This post originally appeared on the CFI website.
India has received much fanfare for its financial inclusion efforts in recent years. A few weeks ago we declared it our Financial Inclusion Country of the Year for 2015 in recognition of the major steps it took, which resulted in achieving the greatest improvement in its Global Microscope score between 2014 and 2015. It recently granted new bank licenses that dramatically diversify and grow the country’s services landscape, widely applied new cost-saving technologies like biometric identification, and rolled-out historically ambitious public programs like PMJDY that dramatically reduce the portion of the population that is unbanked.
“Never waste a good crisis” said Royston Braganza, CEO of Grameen Capital India, at the Inclusive Finance Summit in Delhi last month, referring to the Andhra Pradesh crisis of 2010. The recently-released Responsible Finance India 2015 analyses the current state of practice on responsible finance and social performance management in India. In light of that report, Braganza questioned, “Have we learned from our mistakes?”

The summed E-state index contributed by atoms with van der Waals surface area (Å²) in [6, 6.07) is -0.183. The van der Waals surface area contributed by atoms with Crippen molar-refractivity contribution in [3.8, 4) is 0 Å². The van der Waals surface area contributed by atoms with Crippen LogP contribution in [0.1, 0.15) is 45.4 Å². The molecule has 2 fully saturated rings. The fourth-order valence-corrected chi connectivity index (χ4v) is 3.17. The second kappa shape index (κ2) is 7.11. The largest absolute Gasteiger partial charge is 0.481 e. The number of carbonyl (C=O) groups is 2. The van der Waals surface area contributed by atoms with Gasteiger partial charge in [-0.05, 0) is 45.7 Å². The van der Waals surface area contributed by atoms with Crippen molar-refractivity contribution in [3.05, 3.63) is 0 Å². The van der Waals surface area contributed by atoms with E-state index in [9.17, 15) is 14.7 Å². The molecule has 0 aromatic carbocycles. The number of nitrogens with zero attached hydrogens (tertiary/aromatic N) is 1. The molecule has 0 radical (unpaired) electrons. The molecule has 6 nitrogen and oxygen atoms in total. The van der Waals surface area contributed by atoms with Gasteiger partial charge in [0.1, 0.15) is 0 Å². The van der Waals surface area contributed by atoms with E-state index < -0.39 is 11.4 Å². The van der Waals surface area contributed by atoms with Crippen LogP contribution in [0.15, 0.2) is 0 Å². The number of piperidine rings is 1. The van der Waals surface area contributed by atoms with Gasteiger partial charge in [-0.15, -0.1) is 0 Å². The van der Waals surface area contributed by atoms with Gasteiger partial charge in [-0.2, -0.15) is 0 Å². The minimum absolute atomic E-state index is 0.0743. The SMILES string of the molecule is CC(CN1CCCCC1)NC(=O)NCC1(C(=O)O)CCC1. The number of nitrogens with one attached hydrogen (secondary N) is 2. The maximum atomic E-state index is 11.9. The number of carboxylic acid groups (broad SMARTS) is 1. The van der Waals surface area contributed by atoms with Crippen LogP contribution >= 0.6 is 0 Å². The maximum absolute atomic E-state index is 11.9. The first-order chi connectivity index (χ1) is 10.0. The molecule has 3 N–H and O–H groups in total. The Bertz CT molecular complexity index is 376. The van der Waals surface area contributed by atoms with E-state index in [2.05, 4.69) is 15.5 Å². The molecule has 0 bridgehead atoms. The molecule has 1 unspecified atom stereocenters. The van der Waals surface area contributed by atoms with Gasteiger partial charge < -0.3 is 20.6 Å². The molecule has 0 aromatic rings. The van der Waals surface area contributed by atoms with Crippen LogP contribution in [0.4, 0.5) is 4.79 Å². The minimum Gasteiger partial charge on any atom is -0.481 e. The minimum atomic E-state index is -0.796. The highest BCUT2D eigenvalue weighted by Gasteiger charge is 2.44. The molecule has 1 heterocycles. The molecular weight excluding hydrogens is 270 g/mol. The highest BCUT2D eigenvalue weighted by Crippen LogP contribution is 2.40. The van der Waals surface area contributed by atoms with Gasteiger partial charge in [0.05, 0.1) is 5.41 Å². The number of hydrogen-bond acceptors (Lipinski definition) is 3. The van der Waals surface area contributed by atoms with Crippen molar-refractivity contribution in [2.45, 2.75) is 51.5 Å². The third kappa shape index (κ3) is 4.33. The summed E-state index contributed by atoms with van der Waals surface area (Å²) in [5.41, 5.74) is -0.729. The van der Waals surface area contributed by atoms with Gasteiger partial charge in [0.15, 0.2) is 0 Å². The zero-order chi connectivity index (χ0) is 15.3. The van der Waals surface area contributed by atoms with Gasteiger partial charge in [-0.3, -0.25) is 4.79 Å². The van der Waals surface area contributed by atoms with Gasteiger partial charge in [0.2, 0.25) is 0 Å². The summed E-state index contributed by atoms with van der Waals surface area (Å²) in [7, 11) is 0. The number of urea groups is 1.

Responsible finance centers on client protection and market conduct, and has been extended in recent years to include many other good corporate citizenship issues such as employee management, governance, and social performance monitoring.
By way of context, here are a few numbers on the present-day BoP Indian finance landscape:
- Across MFIs in India’s MFIN network, which represent roughly 90 percent of MFIs in the country, loan books grew by 64 percent in the last fiscal year, compared with 43 percent in the year prior and 4 percent in the year before that.
- In total, MFI outreach in the country accounts for about 100 million clients.
- Reportedly, through PMJDY 180 million new bank accounts have been opened over the past year, and adjacent schemes covering insurance, pensions, and credit have been implemented, as well.